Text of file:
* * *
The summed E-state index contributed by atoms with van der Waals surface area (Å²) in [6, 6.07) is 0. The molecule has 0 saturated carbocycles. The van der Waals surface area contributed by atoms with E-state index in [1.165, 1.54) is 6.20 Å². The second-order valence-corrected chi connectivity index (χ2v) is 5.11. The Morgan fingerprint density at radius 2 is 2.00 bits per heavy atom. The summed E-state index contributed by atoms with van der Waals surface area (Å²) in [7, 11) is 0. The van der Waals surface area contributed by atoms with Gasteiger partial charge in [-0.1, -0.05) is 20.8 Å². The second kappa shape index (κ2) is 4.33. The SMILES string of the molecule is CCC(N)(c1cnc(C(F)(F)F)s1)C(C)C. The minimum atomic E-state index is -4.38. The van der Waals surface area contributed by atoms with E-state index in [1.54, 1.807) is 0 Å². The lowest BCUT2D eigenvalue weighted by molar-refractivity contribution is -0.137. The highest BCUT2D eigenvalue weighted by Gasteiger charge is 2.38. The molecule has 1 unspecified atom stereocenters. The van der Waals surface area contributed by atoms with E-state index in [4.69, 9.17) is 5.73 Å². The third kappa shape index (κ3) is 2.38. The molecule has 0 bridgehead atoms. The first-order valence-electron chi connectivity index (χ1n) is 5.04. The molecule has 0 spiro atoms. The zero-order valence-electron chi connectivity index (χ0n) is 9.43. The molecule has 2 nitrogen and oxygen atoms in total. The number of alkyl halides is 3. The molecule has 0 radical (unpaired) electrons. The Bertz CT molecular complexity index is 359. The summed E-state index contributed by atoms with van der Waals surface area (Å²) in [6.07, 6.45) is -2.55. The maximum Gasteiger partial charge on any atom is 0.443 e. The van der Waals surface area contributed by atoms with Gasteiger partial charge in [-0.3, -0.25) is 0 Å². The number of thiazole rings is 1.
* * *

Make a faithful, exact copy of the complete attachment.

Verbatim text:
The summed E-state index contributed by atoms with van der Waals surface area (Å²) in [6, 6.07) is 0. The molecule has 0 saturated carbocycles. The van der Waals surface area contributed by atoms with E-state index in [1.165, 1.54) is 6.20 Å². The second-order valence-corrected chi connectivity index (χ2v) is 5.11. The Morgan fingerprint density at radius 2 is 2.00 bits per heavy atom. The summed E-state index contributed by atoms with van der Waals surface area (Å²) in [7, 11) is 0. The van der Waals surface area contributed by atoms with Gasteiger partial charge in [-0.1, -0.05) is 20.8 Å². The second kappa shape index (κ2) is 4.33. The SMILES string of the molecule is CCC(N)(c1cnc(C(F)(F)F)s1)C(C)C. The minimum atomic E-state index is -4.38. The van der Waals surface area contributed by atoms with E-state index in [1.54, 1.807) is 0 Å². The lowest BCUT2D eigenvalue weighted by molar-refractivity contribution is -0.137. The highest BCUT2D eigenvalue weighted by Gasteiger charge is 2.38. The molecule has 1 unspecified atom stereocenters. The van der Waals surface area contributed by atoms with E-state index in [4.69, 9.17) is 5.73 Å². The third kappa shape index (κ3) is 2.38. The molecule has 0 bridgehead atoms. The first-order valence-electron chi connectivity index (χ1n) is 5.04. The molecule has 0 spiro atoms. The zero-order valence-electron chi connectivity index (χ0n) is 9.43. The molecule has 2 nitrogen and oxygen atoms in total. The number of alkyl halides is 3. The molecule has 0 radical (unpaired) electrons. The Bertz CT molecular complexity index is 359. The summed E-state index contributed by atoms with van der Waals surface area (Å²) in [6.07, 6.45) is -2.55. The maximum Gasteiger partial charge on any atom is 0.443 e. The van der Waals surface area contributed by atoms with Gasteiger partial charge in [-0.3, -0.25) is 0 Å². The number of thiazole rings is 1.